Wednesday, October 03, 2007

IRS Issues Revised Form 706

Effective on September 28, 2007, the Internal Revenue Service released a revision to the "United States Estate (and Generation-Skipping Transfer) Tax Return -- Form 706" (PDF, 40 pages). Accompanying, new & updated Instructions for Form 706 (Rev. September 2007) (PDF, 32 pages) were also issued by the IRS.

However, the IRS did not yet issue a new Form 709, "United States Gift (and Generation-Skipping Transfer) Tax Return, or its Instructions, for the year 2007. Only the 2006 Form 709 and its Instructions are posted on the IRS website, which lists all IRS "Estate and Gift -- Forms and Publications".

The IRS references these forms in its general explanation about "Estate and Gift Taxes".

On October 2, 2007,
Vincent F. Lackner, Jr., Esq., founder & President of The Lackner Group, Inc., of Pittsburgh, PA, posted onto the Pennsylvania Bar Association's "Probate & Trust" Law Division Listserv, his detailed analysis of the changes of the new 2007 Form 706, in comparison to the 2006 Form 706.

Last week, he had given me permission to post his analysis; and I do so now.

Summary of 706 Changes from 2006 Final to 2007 Final
Lackner Group


1) All Pages: Revision date changed from 2006 to 2007 (upper left corner and/or lower right corner)

2) Top of Page 1: Decedent date of death: after 2006, before 2008

3) Page 2, Part 3, Line 3: Inserted "you may be required" (in place of "you agree")

4) Page 2, Part 4, Line 4c: Changed instruction page reference from 10 to 11

5) Page 2, Part 4, Bottom: Moved Questions #8a and 8b from top of Page 3 to bottom of Page 2

6) Page 3, Part 4: Changed "10" to "10a" and changed text

7) Page 3, Part 4: Added Question #10b (regarding valuation discounts). Per the instructions, this affects Schedules A, F, and G (with instructions for all three schedules appearing only in the instructions on the back of Schedule F (Page 20 of the forms set).

8) Page 3, Part 4: Changed Question #14 from marital deduction (under transitional rule) to interests in foreign accounts

9) All Schedules: Added block in upper right corner for "Decedent's Social Security Number"

10) Schedule R, Part 2, Line 8: Changed factor from 3.173913 to 3.222222 (based on new marginal rate of 45%)

11) Schedule R, Part 3, Line 8: Changed marginal rate from 46% to 45%

12) Schedule R-1, Part 2, Line 6: Changed factor from 3.173913 to 3.222222 (based on new marginal rate of 45%)

13) Decedent's Social Security Number: Added block for this in upper right corner of most schedules.

The following page and schedules do not have a line for the name of decedent or social security number at the top (this is not a change from prior years):

Page 3
Schedule A-1 (Page 9)
Schedule R (first page)

Presumably, the addition of the social security number at the top of most of the schedules was done to help identify a page/schedule if it becomes separated from the rest of the return. We have suggested to the IRS that it add blocks for this information on these three pages in a future version of the form.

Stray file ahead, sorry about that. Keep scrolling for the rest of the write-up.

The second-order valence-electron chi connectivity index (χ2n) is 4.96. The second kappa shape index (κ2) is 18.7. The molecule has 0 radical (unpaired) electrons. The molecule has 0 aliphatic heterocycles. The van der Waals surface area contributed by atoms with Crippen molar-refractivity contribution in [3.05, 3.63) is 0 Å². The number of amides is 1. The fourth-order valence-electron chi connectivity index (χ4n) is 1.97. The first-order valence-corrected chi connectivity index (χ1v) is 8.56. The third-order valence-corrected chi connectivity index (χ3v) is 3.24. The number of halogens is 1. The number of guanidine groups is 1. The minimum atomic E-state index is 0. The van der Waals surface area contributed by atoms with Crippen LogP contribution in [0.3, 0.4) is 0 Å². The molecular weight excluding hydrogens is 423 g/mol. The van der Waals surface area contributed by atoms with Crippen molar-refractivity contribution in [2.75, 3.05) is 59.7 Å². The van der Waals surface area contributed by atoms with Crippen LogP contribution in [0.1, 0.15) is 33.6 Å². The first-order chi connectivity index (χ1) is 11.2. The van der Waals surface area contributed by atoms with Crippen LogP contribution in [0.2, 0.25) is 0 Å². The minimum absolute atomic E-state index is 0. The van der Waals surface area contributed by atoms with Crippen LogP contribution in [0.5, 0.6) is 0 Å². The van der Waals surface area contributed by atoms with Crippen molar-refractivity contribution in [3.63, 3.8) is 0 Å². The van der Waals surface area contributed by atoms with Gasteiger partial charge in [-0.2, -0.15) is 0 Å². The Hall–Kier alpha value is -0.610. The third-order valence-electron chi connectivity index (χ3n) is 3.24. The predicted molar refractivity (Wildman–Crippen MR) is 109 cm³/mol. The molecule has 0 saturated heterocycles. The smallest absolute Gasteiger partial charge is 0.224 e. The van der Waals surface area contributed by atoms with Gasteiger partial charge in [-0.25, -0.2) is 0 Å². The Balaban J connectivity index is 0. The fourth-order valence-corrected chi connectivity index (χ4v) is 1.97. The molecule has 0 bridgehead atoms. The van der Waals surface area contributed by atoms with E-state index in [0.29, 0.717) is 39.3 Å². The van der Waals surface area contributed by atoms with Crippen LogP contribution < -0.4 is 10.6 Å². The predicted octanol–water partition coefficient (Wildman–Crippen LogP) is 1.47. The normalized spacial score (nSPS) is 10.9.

Back of Schedule F (Page 20 of the forms set)

Valuation discounts are separated into two types

Schedule A: "effective discount"
Schedule F: "total accumulated discount"
Schedule G: "total accumulated discount"

The IRS is looking for the reduction from gross to net (expressed as a percentage).

An example of "effective discount" is provided for Schedule A. It includes a "grid" that displays multiple discounts:

a. Pro-rata value of fractional interest (before any discounts)
b. Minus: 10% discount for lack of control
c. Marketable minority interest value
d. Minus: 15% discount for lack of marketability
e. Non-marketable minority interest value

Effective discount equals (a minus e) divided by a [($100 - $76.50) / $100 = 23.50%]

Apparently the IRS wants this level of detail to appear at least on the attachment for Schedule A.

No example is provided for "total accumulated discount" (Schedules F and G).

Without a second example, it is not entirely clear what distinction the IRS is trying to draw between the two types of discounts. We are hoping to receive clarification from the IRS on this point in the near future.

The IRS specifically listed Schedules A, F, and G only because they are the schedules where valuation discounts most commonly appear. Discounts may also have to reported on other asset schedule, as appropriate, with a corresponding attachment that shows either "effective discount" or "total accumulated discount".

Alternate Valuation -- If the estate elects Alternative Valuation, it can get a little more complicated because then there are two asset values and two discounts (although it's possible that the percentage discount would be the same in both cases).

Some changes of note

Page 3. Return Preparer Penalties: income tax return penalties extended to estate tax return preparers.

Page 4. Maximum Rate on Table A: 45%. This somewhat simplifies the calculation and proof of interrelated taxes because, for the first time, there is only one tax rate above the applicable exclusion amount.

Page 12. Foreign Accounts: Must check the box on Page 3, Part 4, Line 14, if decedent had interest in/signature over such accounts.
On page one of the new 2007 Form 706 Instructions, under the heading "Which Estates Must File", the IRS notes:
For Decedents dying in 2007, Form 706 must be filed by the executor for the estate of every U.S. citizen or resident whose gross estate, plus adjusted taxable gifts and specific exemption, is more than $2,000,000.
In view of this threshold, the text in the online banner at the top of the new posted Form 706 (September 2007 Revision) might appear as a humorous invitation: "Please fill out the following form. You can save data typed into this form."